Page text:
But on the other hand, I simply wait and pray.  After all, it’s hard to see the Light when all seems day. 

So instead I pray for God’s true Church to come down as the darkness closes in. No more cheap grace and Gospel show. No more divide and conquer. 

The Spirit is far from our pretty buildings and well-coordinated programs and our endless checklists of do’s and don’ts.

We hop from bandwagon to bandwagon as they pass by with their Scripture-laden banners flying high, announcing what is right and wrong. All the while our feet never even touch the ground. 

Because it’s messy down there with the lost and broken. And we don’t even recognize that our bandwagon wheels are only making the mud thicker. 

Down there we will get dirty and our clothes will get tattered. We will sweat and we will cry real tears. Our hands and feet will get calloused.

But our hearts will grow softer. Our ears more in tuned to listen. Our eyes focused to see. 

Life off the bandwagon is lonely and exhausting because pouring yourself out will require every ounce of you and more. 

Loving unconditionally requires that we expect nothing in return. 

Nothing. 

It means we get hurt. We may never see “results”. But we keep loving. 

And when the next bandwagon comes along (and come it will), we will be tempted to hop on board for just a little rest. After all, many times those banners wave truth. 

But truth without love is useless. Our words without action are meaningless. 

So we remember our own frailties and brokenness before His grace came down. We remember we were dead—DEAD—in our sins until His life breathed fresh into our lungs.

Only by His sweet, sweet Grace.

So we stay in the mud and muck of this broken world and whisper truths, not with our words but with our actions. We pray for eyes like His. We pray for our lives to speak grace and mercy. We pray for hearts healed and hope found. 

We stop thinking it’s our job to save and condemn. 

And it’s down here that we find we ourselves need to drink deeply of the Living Water that sustains us in this barren place. 

How good that this Spring never dries up! And on the hottest of days and the darkest of nights, we realize He is found right here with us.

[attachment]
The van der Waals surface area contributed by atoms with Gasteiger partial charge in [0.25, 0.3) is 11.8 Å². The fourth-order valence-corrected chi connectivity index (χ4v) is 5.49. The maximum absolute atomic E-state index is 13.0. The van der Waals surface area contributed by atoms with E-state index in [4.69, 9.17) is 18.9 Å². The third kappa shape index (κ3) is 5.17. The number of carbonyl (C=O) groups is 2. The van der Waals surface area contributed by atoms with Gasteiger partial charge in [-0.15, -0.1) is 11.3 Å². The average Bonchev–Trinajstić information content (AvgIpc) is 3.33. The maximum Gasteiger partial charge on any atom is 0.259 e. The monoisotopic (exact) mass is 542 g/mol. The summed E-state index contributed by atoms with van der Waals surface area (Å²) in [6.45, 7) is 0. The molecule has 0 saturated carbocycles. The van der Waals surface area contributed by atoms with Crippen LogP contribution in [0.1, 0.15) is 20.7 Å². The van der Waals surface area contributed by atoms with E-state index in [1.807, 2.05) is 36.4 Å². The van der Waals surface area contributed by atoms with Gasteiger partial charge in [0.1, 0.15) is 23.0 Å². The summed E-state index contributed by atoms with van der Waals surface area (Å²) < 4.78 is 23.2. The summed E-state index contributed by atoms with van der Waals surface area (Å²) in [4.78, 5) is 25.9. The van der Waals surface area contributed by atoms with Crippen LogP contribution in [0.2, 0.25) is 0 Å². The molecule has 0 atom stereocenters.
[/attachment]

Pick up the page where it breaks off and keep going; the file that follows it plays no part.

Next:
It is in that moment—our awareness of Him—we are no longer afraid. We aren’t afraid to love with our whole being. We aren’t afraid of what others will think or say when we walk with the broken—even those who have yet to realize they have cracks and those who never come to the truth. We walk beside them just the same.

We are no longer afraid of not seeing the “results” we long for. 

We trust Him so. 

We will go as far as we can to show that this Love is real. No news will shake us. No words will break us. Because we will physically ache for those who have yet to see the Light. So much so that the only place we want to be is right in the midst of the hard and ugly. Right beside the lost and lonely.

So here is the invitation to come down. It is too hard to hear the cries from up there anyway. 

Live among the dead. Put your heart into action. No more shouting truths. Just living Love in humility and gratitude to the One who healed our own wounds.

God promises to handle the rest.





This is not a call to giving in, as some would assume. I pray you hear my words. This is a call to action. We have, as a whole, confused the volume of our voice with the deeds of our hands. So often we are passively passionate about so many things. This manifests itself in the form of social media posts and podium outcries, making clear where we stand on issues. But it neglects to create humility and a love that is moved to action. May we be “quick to hear, slow to speak, and slow to anger” as James admonishes. May we realize that “perfect love drives out fear” as John tells us. This is not only fear of the future, but fear of the “what-if”. 

Loving the broken doesn’t mean selling out or even condoning sin. Quite the contrary. Jesus tells us, “By this all people will know that you are My disciples, if you have love for one another.” 


Let’s love loud because in so doing, we will speak volumes.